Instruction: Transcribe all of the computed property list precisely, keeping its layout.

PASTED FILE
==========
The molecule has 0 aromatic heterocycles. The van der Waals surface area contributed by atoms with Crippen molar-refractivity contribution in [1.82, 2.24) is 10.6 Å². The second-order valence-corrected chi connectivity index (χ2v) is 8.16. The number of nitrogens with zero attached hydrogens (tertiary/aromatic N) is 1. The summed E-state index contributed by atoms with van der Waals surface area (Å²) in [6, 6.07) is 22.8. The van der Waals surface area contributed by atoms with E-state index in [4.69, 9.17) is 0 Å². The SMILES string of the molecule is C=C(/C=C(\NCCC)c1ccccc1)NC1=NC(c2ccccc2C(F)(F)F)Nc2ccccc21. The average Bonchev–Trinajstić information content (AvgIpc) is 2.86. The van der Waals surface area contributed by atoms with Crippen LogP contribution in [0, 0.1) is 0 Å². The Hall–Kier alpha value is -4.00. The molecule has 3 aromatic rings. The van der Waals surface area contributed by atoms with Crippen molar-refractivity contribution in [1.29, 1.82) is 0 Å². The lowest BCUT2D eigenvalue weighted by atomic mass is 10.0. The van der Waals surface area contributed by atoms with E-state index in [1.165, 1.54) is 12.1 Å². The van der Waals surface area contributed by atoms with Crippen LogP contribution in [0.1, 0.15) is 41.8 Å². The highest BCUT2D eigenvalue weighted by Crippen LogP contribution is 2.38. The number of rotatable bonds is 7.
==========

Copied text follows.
The molecule has 0 aromatic heterocycles. The van der Waals surface area contributed by atoms with Crippen molar-refractivity contribution in [1.82, 2.24) is 10.6 Å². The second-order valence-corrected chi connectivity index (χ2v) is 8.16. The number of nitrogens with zero attached hydrogens (tertiary/aromatic N) is 1. The summed E-state index contributed by atoms with van der Waals surface area (Å²) in [6, 6.07) is 22.8. The van der Waals surface area contributed by atoms with E-state index in [4.69, 9.17) is 0 Å². The SMILES string of the molecule is C=C(/C=C(\NCCC)c1ccccc1)NC1=NC(c2ccccc2C(F)(F)F)Nc2ccccc21. The average Bonchev–Trinajstić information content (AvgIpc) is 2.86. The van der Waals surface area contributed by atoms with Crippen LogP contribution in [0, 0.1) is 0 Å². The Hall–Kier alpha value is -4.00. The molecule has 3 aromatic rings. The van der Waals surface area contributed by atoms with Crippen molar-refractivity contribution in [1.29, 1.82) is 0 Å². The lowest BCUT2D eigenvalue weighted by atomic mass is 10.0. The van der Waals surface area contributed by atoms with E-state index in [1.165, 1.54) is 12.1 Å². The van der Waals surface area contributed by atoms with Crippen LogP contribution in [0.1, 0.15) is 41.8 Å². The highest BCUT2D eigenvalue weighted by Crippen LogP contribution is 2.38. The number of rotatable bonds is 7.